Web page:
'Diabesity' the new big thing


We are heading towards an epidemic of diabetes that threatens to bankrupt our healthcare systems

The incidence and prevalence of type 2 diabetes is increasing worldwide. In Ireland the latest figures by the Institute of Public Health showed that in 2010 more than 10 per cent of adults aged 55 and over have diabetes. More than 41,000 (2.7 per cent) adults aged 45 years and over have undiagnosed diabetes. Diabetes is also more common among older people.

The cause of this is very clear. We are becoming increasingly obese as a population, and the relationship between obesity and diabetes is well established. In fact, the term “diabesity” has been coined to link the relationship between increasing obesity and associated type 2 diabetes.

Some 90 per cent of the world’s 285 million people with diabetes have type 2 which is directly related to obesity. Richard Schulze of the Schulze Diabetes Institute in the US said “the increasing prevalence of obesity – fuelled by excessive calorie intake, suboptimum dietary quality and sedentary lifestyles – is driving this epidemic”.

Epidemic of diabetes

Thus we are sleepwalking our way as a society into an epidemic of diabetes. This epidemic is threatening to bankrupt our healthcare systems within a generation as increasing numbers of patients are managed with increasing numbers of more expensive drugs. The diabetes drugs bill in the British National Health Service, for example, is estimated to rise from the current £9.8 billion (€7.66 billion) to £16.9 billion by 2035.

The current obesity/diabetes crisis is similar to the typhoid epidemic which pervaded in America and Europe in the late 19th century. Public health measures won the day here. As a result of the introduction of clean water, the rate of death from typhoid fever fell from 80/100,000 of population in 1890 to 7/100,000 in 1918. This population-based preventive approach treated the disease far more effectively than individual patient management.

Public health

We need a similar bold approach to the prevention of obesity to stop the onward march of diabetes. This public health approach must take precedence over the so-called medical model which concentrates on individual patients but does not adopt a community approach. In other words, we need to adopt a similar approach to the “clean water” act of the late 19th century, only in this case it is an anti-obesity act. So what can be done?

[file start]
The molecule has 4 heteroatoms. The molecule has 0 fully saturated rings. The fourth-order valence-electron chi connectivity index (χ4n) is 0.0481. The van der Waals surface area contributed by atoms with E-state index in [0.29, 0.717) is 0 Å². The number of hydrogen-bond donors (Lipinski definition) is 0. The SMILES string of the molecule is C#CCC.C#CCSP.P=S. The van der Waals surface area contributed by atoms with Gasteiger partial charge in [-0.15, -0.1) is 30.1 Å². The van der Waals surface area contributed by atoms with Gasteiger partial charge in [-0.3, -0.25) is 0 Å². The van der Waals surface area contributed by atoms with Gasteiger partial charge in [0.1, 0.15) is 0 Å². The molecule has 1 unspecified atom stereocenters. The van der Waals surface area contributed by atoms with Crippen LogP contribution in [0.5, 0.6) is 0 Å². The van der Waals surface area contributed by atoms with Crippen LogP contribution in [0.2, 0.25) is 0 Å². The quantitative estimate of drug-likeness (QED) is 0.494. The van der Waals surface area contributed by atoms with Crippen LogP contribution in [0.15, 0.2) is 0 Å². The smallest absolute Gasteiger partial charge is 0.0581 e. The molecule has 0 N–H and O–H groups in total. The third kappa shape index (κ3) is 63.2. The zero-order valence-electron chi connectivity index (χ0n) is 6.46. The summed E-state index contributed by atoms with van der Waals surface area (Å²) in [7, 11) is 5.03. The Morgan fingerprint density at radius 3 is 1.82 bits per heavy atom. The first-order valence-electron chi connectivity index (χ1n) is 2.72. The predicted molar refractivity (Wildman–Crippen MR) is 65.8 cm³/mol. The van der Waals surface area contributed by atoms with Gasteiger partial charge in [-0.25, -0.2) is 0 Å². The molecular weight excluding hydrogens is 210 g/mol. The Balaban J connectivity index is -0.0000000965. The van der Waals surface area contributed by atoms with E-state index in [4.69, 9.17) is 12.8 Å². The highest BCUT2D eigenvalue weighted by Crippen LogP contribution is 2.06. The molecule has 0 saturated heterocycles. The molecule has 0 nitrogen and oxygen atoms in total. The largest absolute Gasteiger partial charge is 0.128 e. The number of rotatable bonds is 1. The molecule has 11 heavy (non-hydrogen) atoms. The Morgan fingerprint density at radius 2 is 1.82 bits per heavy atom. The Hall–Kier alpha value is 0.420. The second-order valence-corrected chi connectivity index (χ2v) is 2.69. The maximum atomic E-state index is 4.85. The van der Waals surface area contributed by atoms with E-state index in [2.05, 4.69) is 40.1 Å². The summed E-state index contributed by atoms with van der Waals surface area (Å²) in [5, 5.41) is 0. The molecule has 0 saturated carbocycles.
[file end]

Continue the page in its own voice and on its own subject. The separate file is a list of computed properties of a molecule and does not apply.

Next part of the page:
Firstly, for our patients already diagnosed with type 2 diabetes there needs to be a much greater concentration on lifestyle measures to treat the condition. There is an abundance of evidence that this approach is effective. No drugs are involved. Lifestyle measures may arrest or even reverse the progress of type 2 diabetes. Many lifestyle measures have the added advantage of not costing any money and not having any unpleasant drug side effects such as nausea or low blood sugar.

A programme of exercise and diet can also have other benefits such as reducing blood pressure and achieving weight loss.

How can we prevent obesity from occurring? We need to look at measures such as:

“Walkability” of neighbourhoods. Ensure that residential development takes place near shops, schools, churches and places of entertainment such as cinemas and theatres. This reduces reliance on cars and encourages people to walk and exercise daily as an integral part of their life.

Is it time to consider a “fat tax”? This would make high-energy, high-fat foods more expensive and would subsidise the cost of healthier foods such as fresh fruit and vegetables. The “plastic bag” tax is evident of the effect that such a judiciously placed tax can have on habits.

We need to educate our children on the benefits of a good balanced diet. This education is especially important in the lower socioeconomic groups where rates of obesity and diabetes are higher.

The alarming increase in the prevalence of obesity in children also needs to be addressed through education and urgent action in the schools.

Over 100 years ago Joseph Malines lamented this in his poem The Fence or the Ambulance: “Then an old man remarked, ‘it’s a marvel to me that people give far more attention, to repairing results than to stopping the cause, when they’d much better aim at prevention.”

Perhaps it’s time to start building a good fence and adopt a brave new radical approach to this largely preventable modern epidemic.

Dr RAY O'CONNORis a GP in Limerick city, assistant programme director of the Mid-West GP training scheme and adjunct senior clinical lecturer, UL medical school.


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